Milkman, the executive director of the Barnstable Land Trust, a group that works to preserve environmentally valuable parcels of land on the Cape, said residents’ concerns go well beyond the environment. Some are worried the complex will worsen traffic problems at a nearby rotary; others characterize the golf course as the last remaining green space near downtown Hyannis.
Regardless of motivation, they are willing to fight.
Milkman’s group proposed an alternative plan that would cut the number of apartments in half, while devoting part of the property to open space. And in public meetings, residents have appealed to the Cape Cod Commission — a regional regulatory body that must approve the project — to block it. Save Twin Brooks is readying a lawsuit, should the project move forward.
Dan Lee, the head of Quarterra’s New England division, said the developer has participated in repeated public meetings and made a number of changes to plans based on community feedback, increasing the number of income-restricted units, for instance, and moving one building further from wetlands.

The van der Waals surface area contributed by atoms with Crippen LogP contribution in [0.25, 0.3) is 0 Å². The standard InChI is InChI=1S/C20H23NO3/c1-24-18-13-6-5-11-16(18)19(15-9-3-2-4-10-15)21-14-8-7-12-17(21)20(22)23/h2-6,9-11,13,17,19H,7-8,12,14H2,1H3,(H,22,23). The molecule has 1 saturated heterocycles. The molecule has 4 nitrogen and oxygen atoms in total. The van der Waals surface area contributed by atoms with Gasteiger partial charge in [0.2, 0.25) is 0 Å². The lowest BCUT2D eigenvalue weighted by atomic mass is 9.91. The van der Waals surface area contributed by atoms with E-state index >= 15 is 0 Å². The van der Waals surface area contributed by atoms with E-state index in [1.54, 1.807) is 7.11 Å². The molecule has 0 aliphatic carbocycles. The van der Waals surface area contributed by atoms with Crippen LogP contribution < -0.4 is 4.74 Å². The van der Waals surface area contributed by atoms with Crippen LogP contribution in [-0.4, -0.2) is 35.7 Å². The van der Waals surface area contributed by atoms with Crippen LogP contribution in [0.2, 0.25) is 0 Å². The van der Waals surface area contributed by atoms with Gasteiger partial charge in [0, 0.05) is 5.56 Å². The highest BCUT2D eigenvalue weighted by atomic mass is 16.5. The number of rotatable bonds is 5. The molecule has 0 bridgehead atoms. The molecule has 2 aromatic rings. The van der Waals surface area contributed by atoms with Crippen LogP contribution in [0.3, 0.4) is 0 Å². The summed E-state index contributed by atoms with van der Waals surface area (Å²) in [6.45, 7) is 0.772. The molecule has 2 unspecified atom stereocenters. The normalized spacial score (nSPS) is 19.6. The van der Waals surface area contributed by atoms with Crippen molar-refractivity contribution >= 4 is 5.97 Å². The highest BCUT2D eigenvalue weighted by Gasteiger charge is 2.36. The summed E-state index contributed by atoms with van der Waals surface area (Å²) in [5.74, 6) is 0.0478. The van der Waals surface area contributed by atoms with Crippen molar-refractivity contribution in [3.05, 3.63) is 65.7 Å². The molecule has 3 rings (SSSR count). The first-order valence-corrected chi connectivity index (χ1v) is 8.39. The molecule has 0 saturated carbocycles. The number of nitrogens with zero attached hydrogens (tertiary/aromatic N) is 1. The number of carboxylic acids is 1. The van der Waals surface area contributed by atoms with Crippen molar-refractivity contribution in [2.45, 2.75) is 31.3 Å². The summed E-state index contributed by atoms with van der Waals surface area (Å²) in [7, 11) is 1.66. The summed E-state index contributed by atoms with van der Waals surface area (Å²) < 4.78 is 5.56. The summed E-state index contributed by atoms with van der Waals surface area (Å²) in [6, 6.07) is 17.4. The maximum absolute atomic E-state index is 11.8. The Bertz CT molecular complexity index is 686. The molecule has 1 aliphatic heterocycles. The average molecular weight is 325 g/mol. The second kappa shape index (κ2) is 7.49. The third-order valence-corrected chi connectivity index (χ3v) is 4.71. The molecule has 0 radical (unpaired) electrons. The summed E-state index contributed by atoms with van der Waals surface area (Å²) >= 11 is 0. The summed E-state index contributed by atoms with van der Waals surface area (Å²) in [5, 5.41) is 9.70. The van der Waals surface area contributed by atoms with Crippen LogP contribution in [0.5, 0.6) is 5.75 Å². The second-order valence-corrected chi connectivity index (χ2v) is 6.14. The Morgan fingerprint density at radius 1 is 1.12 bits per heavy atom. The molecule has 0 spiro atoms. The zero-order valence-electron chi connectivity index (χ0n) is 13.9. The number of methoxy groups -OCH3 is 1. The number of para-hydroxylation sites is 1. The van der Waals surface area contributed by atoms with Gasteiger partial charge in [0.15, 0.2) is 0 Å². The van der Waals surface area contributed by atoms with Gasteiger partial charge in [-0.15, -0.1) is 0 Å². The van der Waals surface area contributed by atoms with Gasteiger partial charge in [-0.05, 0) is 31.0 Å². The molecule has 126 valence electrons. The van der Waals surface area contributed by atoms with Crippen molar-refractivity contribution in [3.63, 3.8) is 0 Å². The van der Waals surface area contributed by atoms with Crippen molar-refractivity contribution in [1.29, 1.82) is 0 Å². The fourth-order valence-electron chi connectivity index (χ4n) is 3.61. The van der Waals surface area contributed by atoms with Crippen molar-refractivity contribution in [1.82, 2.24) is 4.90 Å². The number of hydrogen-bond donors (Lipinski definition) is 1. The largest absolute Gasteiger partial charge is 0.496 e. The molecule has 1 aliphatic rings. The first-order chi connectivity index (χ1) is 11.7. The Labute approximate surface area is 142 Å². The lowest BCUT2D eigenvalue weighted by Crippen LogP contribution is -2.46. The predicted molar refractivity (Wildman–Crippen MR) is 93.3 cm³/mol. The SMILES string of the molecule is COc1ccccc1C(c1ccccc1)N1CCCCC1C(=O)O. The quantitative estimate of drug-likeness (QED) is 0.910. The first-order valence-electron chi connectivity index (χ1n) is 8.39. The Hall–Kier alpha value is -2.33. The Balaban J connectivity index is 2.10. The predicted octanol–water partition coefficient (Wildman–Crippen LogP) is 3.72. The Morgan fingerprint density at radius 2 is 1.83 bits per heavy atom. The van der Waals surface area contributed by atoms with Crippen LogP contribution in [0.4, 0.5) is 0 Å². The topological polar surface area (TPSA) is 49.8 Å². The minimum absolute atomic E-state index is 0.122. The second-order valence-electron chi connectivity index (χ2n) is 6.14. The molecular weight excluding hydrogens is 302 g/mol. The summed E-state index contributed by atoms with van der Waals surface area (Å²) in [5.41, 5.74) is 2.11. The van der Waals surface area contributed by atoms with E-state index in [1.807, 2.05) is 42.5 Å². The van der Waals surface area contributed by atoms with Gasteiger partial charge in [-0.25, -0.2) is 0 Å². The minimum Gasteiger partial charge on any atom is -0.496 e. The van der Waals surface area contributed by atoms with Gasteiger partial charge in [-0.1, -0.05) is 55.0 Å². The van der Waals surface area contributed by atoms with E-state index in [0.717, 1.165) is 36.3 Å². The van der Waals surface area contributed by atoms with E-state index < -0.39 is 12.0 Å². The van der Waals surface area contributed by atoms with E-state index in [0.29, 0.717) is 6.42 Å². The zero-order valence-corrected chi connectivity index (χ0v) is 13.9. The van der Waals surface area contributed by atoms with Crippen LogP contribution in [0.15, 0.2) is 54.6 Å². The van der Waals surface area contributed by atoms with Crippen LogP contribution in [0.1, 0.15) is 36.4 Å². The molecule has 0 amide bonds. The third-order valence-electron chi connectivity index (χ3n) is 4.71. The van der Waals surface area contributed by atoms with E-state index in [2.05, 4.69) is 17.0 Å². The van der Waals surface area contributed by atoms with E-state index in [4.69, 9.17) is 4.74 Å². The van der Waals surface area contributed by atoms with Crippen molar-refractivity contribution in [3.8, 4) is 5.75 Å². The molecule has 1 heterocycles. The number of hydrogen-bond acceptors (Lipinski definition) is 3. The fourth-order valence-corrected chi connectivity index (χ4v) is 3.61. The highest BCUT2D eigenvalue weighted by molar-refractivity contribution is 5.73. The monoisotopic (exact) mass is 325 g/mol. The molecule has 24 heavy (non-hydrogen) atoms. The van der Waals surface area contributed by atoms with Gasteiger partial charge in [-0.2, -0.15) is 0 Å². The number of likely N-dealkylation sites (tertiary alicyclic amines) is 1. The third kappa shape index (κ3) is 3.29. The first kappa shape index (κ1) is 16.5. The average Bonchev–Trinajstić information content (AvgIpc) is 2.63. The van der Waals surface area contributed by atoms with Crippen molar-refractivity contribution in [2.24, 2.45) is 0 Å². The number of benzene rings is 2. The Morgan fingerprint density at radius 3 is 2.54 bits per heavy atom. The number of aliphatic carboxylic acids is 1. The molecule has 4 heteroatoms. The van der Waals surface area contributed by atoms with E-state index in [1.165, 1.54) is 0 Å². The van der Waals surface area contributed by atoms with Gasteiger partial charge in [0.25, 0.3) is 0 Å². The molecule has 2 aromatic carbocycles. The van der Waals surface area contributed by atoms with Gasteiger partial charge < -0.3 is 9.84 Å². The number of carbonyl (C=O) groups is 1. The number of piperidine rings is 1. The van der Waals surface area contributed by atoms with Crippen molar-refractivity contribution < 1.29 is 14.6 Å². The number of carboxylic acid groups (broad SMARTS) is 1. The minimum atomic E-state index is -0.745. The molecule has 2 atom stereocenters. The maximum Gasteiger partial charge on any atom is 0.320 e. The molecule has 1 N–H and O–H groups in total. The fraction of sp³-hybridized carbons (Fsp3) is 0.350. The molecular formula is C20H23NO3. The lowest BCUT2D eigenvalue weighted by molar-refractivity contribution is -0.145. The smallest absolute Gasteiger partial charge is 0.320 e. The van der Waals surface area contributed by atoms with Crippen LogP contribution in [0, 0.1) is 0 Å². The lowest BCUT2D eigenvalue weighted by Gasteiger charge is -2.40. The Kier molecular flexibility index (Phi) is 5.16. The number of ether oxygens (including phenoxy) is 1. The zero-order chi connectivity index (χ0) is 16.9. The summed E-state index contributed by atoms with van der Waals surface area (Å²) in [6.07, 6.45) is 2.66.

Ale, the Save Twin Brooks representative who has a second home in Hyannis, said those concessions do not address what he described as a dearth of open space in the town. He wants the sale called off, and for community stakeholders to find a way to purchase the course, though he admits it would be challenging to gather the funding. And he suggested that projects like the Twin Brooks proposal aren’t needed to address the Cape’s housing shortage.
“In a lot of cases, people move to Cape Cod to buy a house. They’re not looking for a small apartment like what would be built here,” he said. “And we have hundreds of new housing units that have been recently permitted across the Cape.”
But by a number of measures, there’s an urgent need for more, said Alisa Magnotta, CEO of the Housing Assistance Corporation, the lead housing advocacy group on the Cape, and few places to build it at the scale of Twin Brooks. She paints the debate in almost existential terms.
“People are beating up the Twin Brooks project, but these are people that either don’t have to think about our housing crisis, or haven’t looked at the broader picture,” she said. “If we can’t house our workers, that’s it. Our society dies. Our community dies.”